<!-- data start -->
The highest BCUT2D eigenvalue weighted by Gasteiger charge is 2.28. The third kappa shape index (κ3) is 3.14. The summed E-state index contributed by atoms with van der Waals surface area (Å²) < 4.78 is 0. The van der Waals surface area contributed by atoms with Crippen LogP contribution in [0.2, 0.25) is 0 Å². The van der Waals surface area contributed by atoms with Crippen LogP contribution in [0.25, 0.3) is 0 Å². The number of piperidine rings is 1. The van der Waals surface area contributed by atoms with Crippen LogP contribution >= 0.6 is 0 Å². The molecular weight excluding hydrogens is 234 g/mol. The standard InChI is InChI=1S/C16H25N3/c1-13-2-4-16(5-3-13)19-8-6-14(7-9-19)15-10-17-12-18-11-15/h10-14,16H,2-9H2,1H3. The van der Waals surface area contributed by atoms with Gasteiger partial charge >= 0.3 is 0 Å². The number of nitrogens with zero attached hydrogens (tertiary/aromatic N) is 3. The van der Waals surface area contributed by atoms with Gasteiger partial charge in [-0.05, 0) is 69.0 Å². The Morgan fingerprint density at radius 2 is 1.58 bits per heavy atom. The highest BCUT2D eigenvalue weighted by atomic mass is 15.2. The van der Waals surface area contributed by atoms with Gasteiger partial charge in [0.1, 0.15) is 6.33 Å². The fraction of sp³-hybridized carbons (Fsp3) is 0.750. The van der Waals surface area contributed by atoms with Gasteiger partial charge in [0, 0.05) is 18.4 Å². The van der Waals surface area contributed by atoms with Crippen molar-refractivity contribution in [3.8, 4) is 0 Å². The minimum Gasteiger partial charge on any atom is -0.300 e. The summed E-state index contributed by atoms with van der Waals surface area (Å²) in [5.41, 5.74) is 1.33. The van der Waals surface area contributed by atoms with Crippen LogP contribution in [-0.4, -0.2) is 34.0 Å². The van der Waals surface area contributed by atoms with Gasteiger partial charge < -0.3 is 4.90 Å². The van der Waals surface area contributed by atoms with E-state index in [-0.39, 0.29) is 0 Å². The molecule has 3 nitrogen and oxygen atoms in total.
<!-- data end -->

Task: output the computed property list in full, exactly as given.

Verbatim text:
The highest BCUT2D eigenvalue weighted by Gasteiger charge is 2.28. The third kappa shape index (κ3) is 3.14. The summed E-state index contributed by atoms with van der Waals surface area (Å²) < 4.78 is 0. The van der Waals surface area contributed by atoms with Crippen LogP contribution in [0.2, 0.25) is 0 Å². The van der Waals surface area contributed by atoms with Crippen LogP contribution in [0.25, 0.3) is 0 Å². The number of piperidine rings is 1. The van der Waals surface area contributed by atoms with Crippen LogP contribution >= 0.6 is 0 Å². The molecular weight excluding hydrogens is 234 g/mol. The standard InChI is InChI=1S/C16H25N3/c1-13-2-4-16(5-3-13)19-8-6-14(7-9-19)15-10-17-12-18-11-15/h10-14,16H,2-9H2,1H3. The van der Waals surface area contributed by atoms with Gasteiger partial charge >= 0.3 is 0 Å². The number of nitrogens with zero attached hydrogens (tertiary/aromatic N) is 3. The van der Waals surface area contributed by atoms with Gasteiger partial charge in [-0.05, 0) is 69.0 Å². The Morgan fingerprint density at radius 2 is 1.58 bits per heavy atom. The highest BCUT2D eigenvalue weighted by atomic mass is 15.2. The van der Waals surface area contributed by atoms with Gasteiger partial charge in [0.1, 0.15) is 6.33 Å². The fraction of sp³-hybridized carbons (Fsp3) is 0.750. The van der Waals surface area contributed by atoms with Gasteiger partial charge in [0, 0.05) is 18.4 Å². The van der Waals surface area contributed by atoms with Crippen molar-refractivity contribution in [3.8, 4) is 0 Å². The minimum Gasteiger partial charge on any atom is -0.300 e. The summed E-state index contributed by atoms with van der Waals surface area (Å²) in [5.41, 5.74) is 1.33. The van der Waals surface area contributed by atoms with Crippen LogP contribution in [-0.4, -0.2) is 34.0 Å². The van der Waals surface area contributed by atoms with Gasteiger partial charge < -0.3 is 4.90 Å². The van der Waals surface area contributed by atoms with E-state index in [-0.39, 0.29) is 0 Å². The molecule has 3 nitrogen and oxygen atoms in total.